Are startups overvalued?
Are there too many billion-dollar unicorns?
Are we in a tech bubble?
It’s become standard interview fare, especially for venture capitalists at tech conferences. (For proof, read our round-up of VCs talking about the tech bubble.)
Earlier this week at TechCrunch Disrupt, the annual startup-focused conference, prominent investor Vinod Khosla railed against the “tech bubble” question:
He’s right—tech reporters love the question. And he may be right that not everyone has an informed answer. But that won’t change the media’s obsession with it.
1. Journalists love clean narratives.
Major events with many layers, causes, and effects get condensed into simple phrases. “Financial crisis” became shorthand for the tumultuous period in 2008 when housing foreclosures spiked; credit dried up; Bear Stearns, Merrill Lynch, and Countrywide Financial sold; Lehman Brothers collapsed; IndyMac, Fannie Mae, and Freddie Mac were seized by the government; AIG was bailed out; and Congress passed TARP. “Dotcom bubble” is shorthand for the proliferation of Internet startups and the 2000-2001 market tumble that wiped out most of them.
Reality, of course, is much more nuanced and uncertain. Many journalists try to reflect these shades of gray in their coverage. But simplified, exaggerated headlines work better, especially on the Internet. Those headlines become the prevailing narrative.
2. Readers can’t seem to get enough of it.
I see this based on traffic and social media activity for Fortune’s tech bubble stories, as well as on other sites.
Why? It has a broader appeal than a detailed analysis of, say, Google’s new managed big-data service for running Hadoop and Spark as a service on the company’s cloud computing platform.
People who don’t closely follow tech and markets news each day want to understand what’s happening. They want to know if it’s wise or risky to leave a Fortune 500 company to join startup. They want to know if they should encourage their children to learn to code, or if the “coders are the new rock stars” meme is a fad. They want to know if this startup boom is an anomaly or the new normal. They want to hear from the people whose job it is to think about these things all day.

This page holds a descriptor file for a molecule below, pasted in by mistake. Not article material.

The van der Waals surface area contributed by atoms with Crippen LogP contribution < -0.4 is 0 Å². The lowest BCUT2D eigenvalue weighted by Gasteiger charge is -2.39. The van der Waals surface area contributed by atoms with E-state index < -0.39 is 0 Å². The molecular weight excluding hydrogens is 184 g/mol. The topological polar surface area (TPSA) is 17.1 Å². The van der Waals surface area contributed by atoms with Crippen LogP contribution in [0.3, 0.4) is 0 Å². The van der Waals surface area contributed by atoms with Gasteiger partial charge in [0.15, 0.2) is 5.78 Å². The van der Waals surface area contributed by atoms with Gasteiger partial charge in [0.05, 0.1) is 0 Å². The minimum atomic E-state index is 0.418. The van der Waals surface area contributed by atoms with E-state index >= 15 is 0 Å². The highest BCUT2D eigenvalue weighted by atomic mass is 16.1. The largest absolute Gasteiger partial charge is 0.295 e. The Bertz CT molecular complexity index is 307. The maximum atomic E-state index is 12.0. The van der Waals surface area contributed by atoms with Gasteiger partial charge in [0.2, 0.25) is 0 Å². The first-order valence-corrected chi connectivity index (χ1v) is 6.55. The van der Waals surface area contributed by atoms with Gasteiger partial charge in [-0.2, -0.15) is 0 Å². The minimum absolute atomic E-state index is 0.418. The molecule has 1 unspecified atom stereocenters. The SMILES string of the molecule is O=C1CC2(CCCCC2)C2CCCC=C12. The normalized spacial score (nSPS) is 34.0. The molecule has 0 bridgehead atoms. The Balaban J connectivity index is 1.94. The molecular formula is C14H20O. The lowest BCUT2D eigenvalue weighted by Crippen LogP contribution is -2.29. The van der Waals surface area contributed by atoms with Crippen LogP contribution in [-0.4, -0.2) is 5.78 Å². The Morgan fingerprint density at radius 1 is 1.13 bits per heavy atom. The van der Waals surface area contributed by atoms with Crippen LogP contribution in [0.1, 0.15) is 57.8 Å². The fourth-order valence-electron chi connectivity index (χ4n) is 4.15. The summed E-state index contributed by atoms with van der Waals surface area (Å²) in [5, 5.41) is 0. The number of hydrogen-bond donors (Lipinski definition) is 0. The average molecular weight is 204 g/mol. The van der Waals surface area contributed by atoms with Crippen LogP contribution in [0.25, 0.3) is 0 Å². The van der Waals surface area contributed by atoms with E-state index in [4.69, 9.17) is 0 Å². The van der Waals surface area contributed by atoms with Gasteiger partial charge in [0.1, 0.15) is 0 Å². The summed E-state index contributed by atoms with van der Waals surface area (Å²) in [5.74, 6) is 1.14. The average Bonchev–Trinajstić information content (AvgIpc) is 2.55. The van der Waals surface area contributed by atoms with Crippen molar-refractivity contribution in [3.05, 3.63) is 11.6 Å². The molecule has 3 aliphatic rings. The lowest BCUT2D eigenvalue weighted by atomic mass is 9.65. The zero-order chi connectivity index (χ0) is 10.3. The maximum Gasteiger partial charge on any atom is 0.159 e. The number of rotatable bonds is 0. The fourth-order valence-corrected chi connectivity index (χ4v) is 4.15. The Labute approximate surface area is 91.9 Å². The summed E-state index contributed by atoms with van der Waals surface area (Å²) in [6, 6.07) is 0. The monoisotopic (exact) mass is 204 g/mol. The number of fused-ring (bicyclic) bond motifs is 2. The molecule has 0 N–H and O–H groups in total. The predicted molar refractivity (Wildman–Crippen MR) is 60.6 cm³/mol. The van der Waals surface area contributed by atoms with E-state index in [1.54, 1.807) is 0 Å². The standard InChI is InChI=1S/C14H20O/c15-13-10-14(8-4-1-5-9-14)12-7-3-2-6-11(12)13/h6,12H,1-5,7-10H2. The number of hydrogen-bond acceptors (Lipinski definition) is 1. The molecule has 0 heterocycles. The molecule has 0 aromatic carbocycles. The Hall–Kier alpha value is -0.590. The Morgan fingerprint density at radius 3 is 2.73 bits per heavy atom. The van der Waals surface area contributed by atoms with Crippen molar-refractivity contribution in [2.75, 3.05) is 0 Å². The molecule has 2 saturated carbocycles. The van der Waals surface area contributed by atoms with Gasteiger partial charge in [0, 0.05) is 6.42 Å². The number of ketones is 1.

3. It’s a VC’s job to think about these things all day.
Regardless of whether venture capitalists have a clue (to use Khosla’s words), they do all have an opinion. Often, that opinion is the least boring thing to emerge from the many, many interchangeable on-stage interviews with venture investors.
VCs are in the awkward position of needing to raise their own profiles—see the “thought leadership” discussions from the Ellen Pao trial—while making it look like they only care about supporting entrepreneurs. So when they’re on stage, they go to great lengths to brag about how much how they help their portfolio companies.
That’s fine, but it makes for dull headlines. Most tech conferences have an army of tech journalists in the audience hoping someone says something newsworthy. The tech bubble question isn’t terribly exciting, but it’s better than “Area Venture Capitalist Claims to Add Value.”
4. The last tech bubble was only 15 years ago.
The wounds are still fresh in everyone’s mind, even for those that weren’t old enough to participate in it. Venture investor Marc Andreessen articulated this on a podcast last year: “There’s this incredibly emotional urge to fight the last war and be in a complete, constant paranoid panic about whatever went wrong the last time.”
The tech press lost a lot of credibility for not seeing the first tech bubble coming. (Jim Cramer took a similar beating for hyping up Bear Stearns days before it collapsed.) It’s better to keep calling the peak too early than to cheerlead right before it all goes to hell.
We’ve been calling the peak for over a decade now. First Round Capital founder Josh Kopelman pointed out the absurdity of this in 2007, using a long list of links to show the frequency that outlets from CNET and ReadWriteWeb to Forbes and Businessweek cried “bubble!” in the mid-2000s. For some perspective: The bubble talk back then was spurred by sites like Delicious and Flickr selling for somewhere in the range of $15 million to $30 million.
Today’s market is very different from 2007, but Kopelman’s conclusion holds up: “Even a broken clock is right two times a day. By proclaiming a bubble every year, everyone can say they called it.”